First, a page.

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Matt Urban Center head learning his new role through a COVID lens

Matt Urban Center

The Matt Urban Center in Buffalo's Broadway-Fillmore community has a new boss. New Executive Director Ben Hilligas is grappling with so many activities that aren't active due to COVID-19. He is hoping vaccinations will start opening things up.Hilligas joined the center Jan. 4 from the Erie County Department of Social Services, where he served for the past six years as Senior Youth Bureau Director in the Division of Youth Services. Prior to that, he worked for Say Yes Buffalo and Compass House youth shelter in a variety of capacities.

Hilligas succeeded long-time Executive Director Marlies Wesolowski, at the helm of a social services agency since 2001  who helped expand operations much wider than most similar agencies across the city, from building renovations to providing affordable housing to afterschool programs to the internal operations like managing building services in those housing complexes. There ares also the increasing problems of homelessness and food uncertainty in the East Side community.

Hilligas said it will be a learning curve.

"There's so much of what this agency does that I haven't been able to see yet, because we haven't been able to do it," he said. "Our dining room down the street at the Hope Center on Paderewski Street, they've been doing grab-and-go take-out meals for so many, many, many months. But we think we will be able to open that in a limited capacity fairly soon."

Hilligas said Matt Urban buildings seem empty because COVID has blocked so many activities. He cited the Crossroads project on Doat Street.

Credit Supportive Housing Network of New York
Longtime Matt Urban Center Executive Director Marlies Wesolowski (r) receives an award from Supportive Housing Network of New York Executive Director Laura Mascuch on behalf of the Hope Center being named Residence of the Year.

"There's a couple of different types of projects that we have. In some cases, we are the owner of the building and the programmer -- so like the service provider, as well as the owner. In some cases, we are the owner of the building and we contract with another non-profit organization to be the service component. In some other configurations, there is a developer who is the owner and then we are the provider who does those services. That's what we are doing for this Crossroads project," Hilligas said.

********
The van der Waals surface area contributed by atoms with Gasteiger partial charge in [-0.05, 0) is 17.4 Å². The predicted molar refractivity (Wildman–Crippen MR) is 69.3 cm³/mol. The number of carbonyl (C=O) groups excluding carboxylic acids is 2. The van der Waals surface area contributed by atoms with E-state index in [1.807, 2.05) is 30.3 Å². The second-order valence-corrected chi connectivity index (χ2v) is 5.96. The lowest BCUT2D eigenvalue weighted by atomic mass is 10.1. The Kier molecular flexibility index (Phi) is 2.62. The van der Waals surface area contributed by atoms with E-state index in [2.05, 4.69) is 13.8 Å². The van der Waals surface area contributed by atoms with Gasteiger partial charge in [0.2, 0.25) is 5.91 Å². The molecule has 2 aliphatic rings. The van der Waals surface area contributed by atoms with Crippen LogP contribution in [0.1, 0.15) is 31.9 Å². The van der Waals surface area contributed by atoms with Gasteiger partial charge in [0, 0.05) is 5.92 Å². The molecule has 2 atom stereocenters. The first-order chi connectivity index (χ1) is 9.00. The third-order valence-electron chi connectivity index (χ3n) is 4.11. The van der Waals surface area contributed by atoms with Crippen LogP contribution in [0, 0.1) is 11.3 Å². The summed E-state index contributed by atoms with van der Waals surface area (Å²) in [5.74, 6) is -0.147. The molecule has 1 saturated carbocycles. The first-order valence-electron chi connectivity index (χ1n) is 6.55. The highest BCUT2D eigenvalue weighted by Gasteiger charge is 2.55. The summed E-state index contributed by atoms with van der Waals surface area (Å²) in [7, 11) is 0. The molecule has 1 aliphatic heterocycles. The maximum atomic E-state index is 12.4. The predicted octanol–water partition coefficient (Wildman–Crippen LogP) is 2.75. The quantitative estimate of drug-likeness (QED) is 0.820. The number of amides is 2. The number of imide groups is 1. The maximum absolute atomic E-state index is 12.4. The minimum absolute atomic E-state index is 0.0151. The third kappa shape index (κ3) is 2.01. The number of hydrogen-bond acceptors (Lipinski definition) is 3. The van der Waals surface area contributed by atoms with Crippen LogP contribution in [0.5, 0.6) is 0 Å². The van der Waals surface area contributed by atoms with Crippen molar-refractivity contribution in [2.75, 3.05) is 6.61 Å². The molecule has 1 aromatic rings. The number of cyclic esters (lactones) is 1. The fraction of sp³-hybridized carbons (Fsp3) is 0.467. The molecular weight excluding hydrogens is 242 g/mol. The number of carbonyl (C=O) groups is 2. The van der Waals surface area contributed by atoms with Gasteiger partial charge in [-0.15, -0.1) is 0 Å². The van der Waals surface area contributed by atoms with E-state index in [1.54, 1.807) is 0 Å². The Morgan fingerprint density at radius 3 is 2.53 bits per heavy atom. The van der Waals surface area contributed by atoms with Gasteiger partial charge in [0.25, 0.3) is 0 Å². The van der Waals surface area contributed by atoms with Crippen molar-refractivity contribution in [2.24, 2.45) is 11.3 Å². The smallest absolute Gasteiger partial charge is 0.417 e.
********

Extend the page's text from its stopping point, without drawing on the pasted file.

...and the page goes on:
While a major current community development activity is converting that old industrial building on Doat Street to housing remains the biggest single project underway now, he said the agency is looking at renovating and renting much smaller one- and two-unit buildings for affordable housing. Crossroads is a total of 73 units, with 21 of them assigned as supportive housing for those moving from being homeless to trying to establish a stable residence.

Fillmore Councilmember Mitch Nowakowski said needs are re-starting and increasing.

"COVID is bringing new problems to the surfaces, but also having those chronic ones persist, like making sure that homes are weatherized, making sure that we have youth services contained in the those after-school programs running because they are so critical," Nowakowski said. "As people go back to work, we need to have those programs up and running because workers need to be able to have their children go somewhere safe."

Mike Desmond is one of Western New York’s most experienced reporters, having spent nearly a half-century covering the region for newspapers, television stations and public radio. He has been with WBFO and its predecessor, WNED-AM, since 1988. As a reporter for WBFO, he has covered literally thousands of stories involving education, science, business, the environment and many other issues. Mike has been a long-time theater reviewer for a variety of publications and was formerly a part-time reporter for The New York Times.
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